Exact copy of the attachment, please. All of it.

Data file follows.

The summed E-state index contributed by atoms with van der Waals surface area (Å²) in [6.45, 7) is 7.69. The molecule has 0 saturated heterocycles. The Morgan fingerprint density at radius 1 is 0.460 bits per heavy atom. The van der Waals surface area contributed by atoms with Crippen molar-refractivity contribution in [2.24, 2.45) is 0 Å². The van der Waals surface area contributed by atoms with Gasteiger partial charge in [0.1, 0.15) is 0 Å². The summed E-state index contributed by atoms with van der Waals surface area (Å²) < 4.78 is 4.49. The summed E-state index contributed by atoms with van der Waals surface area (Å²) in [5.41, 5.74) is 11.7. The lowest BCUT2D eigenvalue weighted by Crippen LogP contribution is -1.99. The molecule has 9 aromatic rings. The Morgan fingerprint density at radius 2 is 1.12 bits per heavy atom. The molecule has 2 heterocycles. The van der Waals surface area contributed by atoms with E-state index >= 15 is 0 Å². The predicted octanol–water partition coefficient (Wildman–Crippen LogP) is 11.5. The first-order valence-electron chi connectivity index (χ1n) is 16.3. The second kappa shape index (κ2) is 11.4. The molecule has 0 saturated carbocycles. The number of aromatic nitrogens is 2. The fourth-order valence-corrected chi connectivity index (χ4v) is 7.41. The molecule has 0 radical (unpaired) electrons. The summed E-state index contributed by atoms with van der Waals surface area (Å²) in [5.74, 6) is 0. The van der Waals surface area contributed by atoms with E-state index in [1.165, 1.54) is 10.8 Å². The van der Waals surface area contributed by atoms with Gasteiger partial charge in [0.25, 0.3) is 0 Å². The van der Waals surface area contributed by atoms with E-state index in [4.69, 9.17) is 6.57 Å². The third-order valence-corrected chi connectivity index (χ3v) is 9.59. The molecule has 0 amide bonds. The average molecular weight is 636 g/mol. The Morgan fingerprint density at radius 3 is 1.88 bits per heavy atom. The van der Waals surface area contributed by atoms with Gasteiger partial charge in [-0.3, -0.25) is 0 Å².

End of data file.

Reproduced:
The summed E-state index contributed by atoms with van der Waals surface area (Å²) in [6.45, 7) is 7.69. The molecule has 0 saturated heterocycles. The Morgan fingerprint density at radius 1 is 0.460 bits per heavy atom. The van der Waals surface area contributed by atoms with Crippen molar-refractivity contribution in [2.24, 2.45) is 0 Å². The van der Waals surface area contributed by atoms with Gasteiger partial charge in [0.1, 0.15) is 0 Å². The summed E-state index contributed by atoms with van der Waals surface area (Å²) < 4.78 is 4.49. The summed E-state index contributed by atoms with van der Waals surface area (Å²) in [5.41, 5.74) is 11.7. The lowest BCUT2D eigenvalue weighted by Crippen LogP contribution is -1.99. The molecule has 9 aromatic rings. The Morgan fingerprint density at radius 2 is 1.12 bits per heavy atom. The molecule has 2 heterocycles. The van der Waals surface area contributed by atoms with E-state index >= 15 is 0 Å². The predicted octanol–water partition coefficient (Wildman–Crippen LogP) is 11.5. The first-order valence-electron chi connectivity index (χ1n) is 16.3. The second kappa shape index (κ2) is 11.4. The molecule has 0 saturated carbocycles. The number of aromatic nitrogens is 2. The fourth-order valence-corrected chi connectivity index (χ4v) is 7.41. The molecule has 0 radical (unpaired) electrons. The summed E-state index contributed by atoms with van der Waals surface area (Å²) in [5.74, 6) is 0. The van der Waals surface area contributed by atoms with E-state index in [1.165, 1.54) is 10.8 Å². The van der Waals surface area contributed by atoms with Gasteiger partial charge in [0.25, 0.3) is 0 Å². The van der Waals surface area contributed by atoms with E-state index in [4.69, 9.17) is 6.57 Å². The third-order valence-corrected chi connectivity index (χ3v) is 9.59. The molecule has 0 amide bonds. The average molecular weight is 636 g/mol. The Morgan fingerprint density at radius 3 is 1.88 bits per heavy atom. The van der Waals surface area contributed by atoms with Gasteiger partial charge in [-0.3, -0.25) is 0 Å².